Prime Minister Ahmet Davutoğlu said late Tuesday that Turkey may face a concerning refugee influx if Syria's second-largest province, Aleppo, falls to the Bashar Assad regime.
As Turkey opened its borders to war-torn Syrian refugees fleeing the violence in Syria, which surfaced with the civil war in 2011 and continued apace with the rise of the Islamic State of Iraq and al-Sham (ISIS) threat in the region, there are currently more than 1.5 million Syrians who have found shelter in Turkey.
Ankara has been pushing for a safe haven for refugees inside Syria near the Turkish border as well as the establishment of a no-fly zone with the help of the international community, including the U.N.
Later in his speech, Davutoğlu said that the refugee influx that could occur if Aleppo falls is one of the reasons why Turkey has demanded a safe zone along its border.
"A precaution must be taken against the Assad regime," Davutoğlu added.
Reportedly, Syrian regime forces have besieged Aleppo and the city is about to fall into the hands of the regime. Touching on the latest development in the province, Davutoğlu said that Turkey is following the developments with concern.
"It cannot be said that the province is at the point of falling [to the Assad regime], but it is under serious pressure," Davutoğlu said, dismissing concerns that the province is about to fall.
He said that the Assad regime gained a significant advantage when the international community took the decision to intervene in the latest developments in Iraq and Kobani following the ISIS advance in the region.
The prime minister asserted that while the world agenda was occupied with Kobani and ISIS, the Assad regime continued to kill people in Homs and its surrounding areas.
Davutoğlu said international media outlets had forgotten to cover the Assad regime's massacres in the region and that the Assad regime had recently intensified its offensives on major cities, including Hama and Idlib "by exploiting the world's eyes that are concentrated only on the ISIS threat in Iraq and Kobani."
"The Syrian people have been oppressed for the last three and a half years and they have showed noble resistance [against the Syrian regime] in the symbolic province of Aleppo," he added.
Davutoğlu continued his speech by saying that the Assad regime's attacks spawned the rise of ISIS in the region.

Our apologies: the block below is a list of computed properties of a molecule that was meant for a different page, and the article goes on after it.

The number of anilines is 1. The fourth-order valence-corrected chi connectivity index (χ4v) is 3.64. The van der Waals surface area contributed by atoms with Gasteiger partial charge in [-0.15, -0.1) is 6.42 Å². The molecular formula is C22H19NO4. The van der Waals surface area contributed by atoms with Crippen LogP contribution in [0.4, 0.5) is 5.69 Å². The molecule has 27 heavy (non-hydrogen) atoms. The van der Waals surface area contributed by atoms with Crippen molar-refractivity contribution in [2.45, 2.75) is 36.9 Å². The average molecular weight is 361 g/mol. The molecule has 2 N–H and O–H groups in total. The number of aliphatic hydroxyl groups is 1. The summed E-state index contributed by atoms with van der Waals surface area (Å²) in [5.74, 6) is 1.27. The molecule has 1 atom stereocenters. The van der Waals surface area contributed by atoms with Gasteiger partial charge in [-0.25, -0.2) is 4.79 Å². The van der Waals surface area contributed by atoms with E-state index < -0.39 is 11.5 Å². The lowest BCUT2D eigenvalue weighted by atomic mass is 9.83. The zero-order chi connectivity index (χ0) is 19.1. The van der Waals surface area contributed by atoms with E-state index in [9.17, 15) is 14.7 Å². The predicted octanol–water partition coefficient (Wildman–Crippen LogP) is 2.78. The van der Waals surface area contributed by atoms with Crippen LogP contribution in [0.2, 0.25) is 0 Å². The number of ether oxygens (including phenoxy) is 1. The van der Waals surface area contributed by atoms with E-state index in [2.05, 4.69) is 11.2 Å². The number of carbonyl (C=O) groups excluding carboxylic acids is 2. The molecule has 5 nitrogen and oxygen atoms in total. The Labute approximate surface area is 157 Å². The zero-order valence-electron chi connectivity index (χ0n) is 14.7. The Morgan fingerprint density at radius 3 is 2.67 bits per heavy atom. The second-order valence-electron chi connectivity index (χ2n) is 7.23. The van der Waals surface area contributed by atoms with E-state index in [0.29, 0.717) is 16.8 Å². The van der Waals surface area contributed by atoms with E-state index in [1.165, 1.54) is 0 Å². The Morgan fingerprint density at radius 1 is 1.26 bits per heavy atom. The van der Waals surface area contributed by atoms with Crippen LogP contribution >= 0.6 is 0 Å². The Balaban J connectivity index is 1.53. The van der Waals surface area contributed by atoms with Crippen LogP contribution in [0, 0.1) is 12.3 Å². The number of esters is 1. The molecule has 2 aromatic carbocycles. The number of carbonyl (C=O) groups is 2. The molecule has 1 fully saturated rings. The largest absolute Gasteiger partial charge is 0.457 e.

"In return, the conjuncture created by ISIS paved the way for Assad to mount pressure on Aleppo," he added.
Davutoğlu criticized the airstrikes conducted by the U.S. led anti-ISIS coalition for not targeting the Assad regime.
Also on Tuesday, French Foreign Minister Laurent Fabius called on the international community to intervene in Aleppo with the aim of helping opposition forces battling against both the Syrian regime and ISIS militants.
"The coalition must now save Syria's second city of Aleppo, which represents a political alternative, the only one likely to preserve the prospect of an open, pluralistic, democratic Syria," he was quoted in a column published in the French daily Le Figaro.
Turkish Foreign Minister Mevlüt Çavuşoğlu yesterday touched on the issues of ISIS and U.S. airstrikes in the region in a political briefing at Parliament. Mentioning the ISIS threat in his speech, Çavuşoğlu said that Turkey has taken responsibility in the region, accusing the U.N. of failing to cope with the refugee crisis in the region.
Çavuşoğlu reiterated that Turkey was one of the first countries to warn the world of the ISIS threat, listing ISIS as a terrorist organization in October 2013.
He claimed that ISIS is not a regional problem, but a global problem and will not be stopped by airstrikes alone.
"I hope that an agreement to adopt a comprehensive strategy will be made and we bring peace to the region with the anti-ISIS coalition," Çavuşoğlu said.
Criticizing the airstrikes carried out by the coalition, Çavuşoğlu said, "Let alone not destroying [ISIS], it did not even halt [them]."
According to diplomatic sources, the foreign minister also held a phone conversation with U.S. Secretary of State John Kerry over the ISIS crisis and the latest development in Syria on Tuesday night.
Meanwhile, Iraqi Foreign Minister Ibrahim al-Jaafari arrived in Turkey on Wednesday to hold talks with Çavuşoğlu and it is reported that the agenda of the talks will be to ensure cooperation against ISIS and steps that can be taken in this regard.